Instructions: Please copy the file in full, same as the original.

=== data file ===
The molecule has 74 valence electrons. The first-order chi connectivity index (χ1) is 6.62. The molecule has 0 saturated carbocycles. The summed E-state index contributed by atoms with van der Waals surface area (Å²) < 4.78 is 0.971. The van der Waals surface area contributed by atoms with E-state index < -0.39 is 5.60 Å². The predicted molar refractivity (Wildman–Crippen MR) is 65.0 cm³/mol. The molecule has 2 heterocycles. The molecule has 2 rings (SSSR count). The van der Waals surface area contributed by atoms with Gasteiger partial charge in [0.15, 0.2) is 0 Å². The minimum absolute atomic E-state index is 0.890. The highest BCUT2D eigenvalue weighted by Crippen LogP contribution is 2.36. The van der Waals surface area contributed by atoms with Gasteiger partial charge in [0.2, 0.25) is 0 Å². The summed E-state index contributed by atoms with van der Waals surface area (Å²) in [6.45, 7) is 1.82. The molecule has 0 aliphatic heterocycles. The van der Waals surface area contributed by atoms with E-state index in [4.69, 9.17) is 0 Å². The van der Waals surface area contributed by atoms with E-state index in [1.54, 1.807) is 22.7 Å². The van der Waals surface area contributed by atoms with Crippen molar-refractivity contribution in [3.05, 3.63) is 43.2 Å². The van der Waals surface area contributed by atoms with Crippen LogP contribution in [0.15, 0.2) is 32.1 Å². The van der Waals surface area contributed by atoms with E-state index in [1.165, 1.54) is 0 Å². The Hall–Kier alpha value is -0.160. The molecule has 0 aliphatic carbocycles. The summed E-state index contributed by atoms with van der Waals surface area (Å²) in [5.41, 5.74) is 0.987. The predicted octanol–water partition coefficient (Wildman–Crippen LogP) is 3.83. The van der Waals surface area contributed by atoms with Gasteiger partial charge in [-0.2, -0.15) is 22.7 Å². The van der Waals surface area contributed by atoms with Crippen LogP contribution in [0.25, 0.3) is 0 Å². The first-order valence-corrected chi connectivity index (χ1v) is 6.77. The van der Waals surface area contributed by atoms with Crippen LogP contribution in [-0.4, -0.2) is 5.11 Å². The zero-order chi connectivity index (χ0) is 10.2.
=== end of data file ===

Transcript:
The molecule has 74 valence electrons. The first-order chi connectivity index (χ1) is 6.62. The molecule has 0 saturated carbocycles. The summed E-state index contributed by atoms with van der Waals surface area (Å²) < 4.78 is 0.971. The van der Waals surface area contributed by atoms with E-state index < -0.39 is 5.60 Å². The predicted molar refractivity (Wildman–Crippen MR) is 65.0 cm³/mol. The molecule has 2 heterocycles. The molecule has 2 rings (SSSR count). The van der Waals surface area contributed by atoms with Gasteiger partial charge in [0.15, 0.2) is 0 Å². The minimum absolute atomic E-state index is 0.890. The highest BCUT2D eigenvalue weighted by Crippen LogP contribution is 2.36. The van der Waals surface area contributed by atoms with Gasteiger partial charge in [0.2, 0.25) is 0 Å². The summed E-state index contributed by atoms with van der Waals surface area (Å²) in [6.45, 7) is 1.82. The molecule has 0 aliphatic heterocycles. The van der Waals surface area contributed by atoms with E-state index in [4.69, 9.17) is 0 Å². The van der Waals surface area contributed by atoms with E-state index in [1.54, 1.807) is 22.7 Å². The van der Waals surface area contributed by atoms with Crippen molar-refractivity contribution in [3.05, 3.63) is 43.2 Å². The van der Waals surface area contributed by atoms with Crippen LogP contribution in [0.15, 0.2) is 32.1 Å². The van der Waals surface area contributed by atoms with E-state index in [1.165, 1.54) is 0 Å². The Hall–Kier alpha value is -0.160. The molecule has 0 aliphatic carbocycles. The summed E-state index contributed by atoms with van der Waals surface area (Å²) in [5.41, 5.74) is 0.987. The predicted octanol–water partition coefficient (Wildman–Crippen LogP) is 3.83. The van der Waals surface area contributed by atoms with Gasteiger partial charge in [-0.2, -0.15) is 22.7 Å². The van der Waals surface area contributed by atoms with Crippen LogP contribution in [0.25, 0.3) is 0 Å². The first-order valence-corrected chi connectivity index (χ1v) is 6.77. The van der Waals surface area contributed by atoms with Crippen LogP contribution in [-0.4, -0.2) is 5.11 Å². The zero-order chi connectivity index (χ0) is 10.2.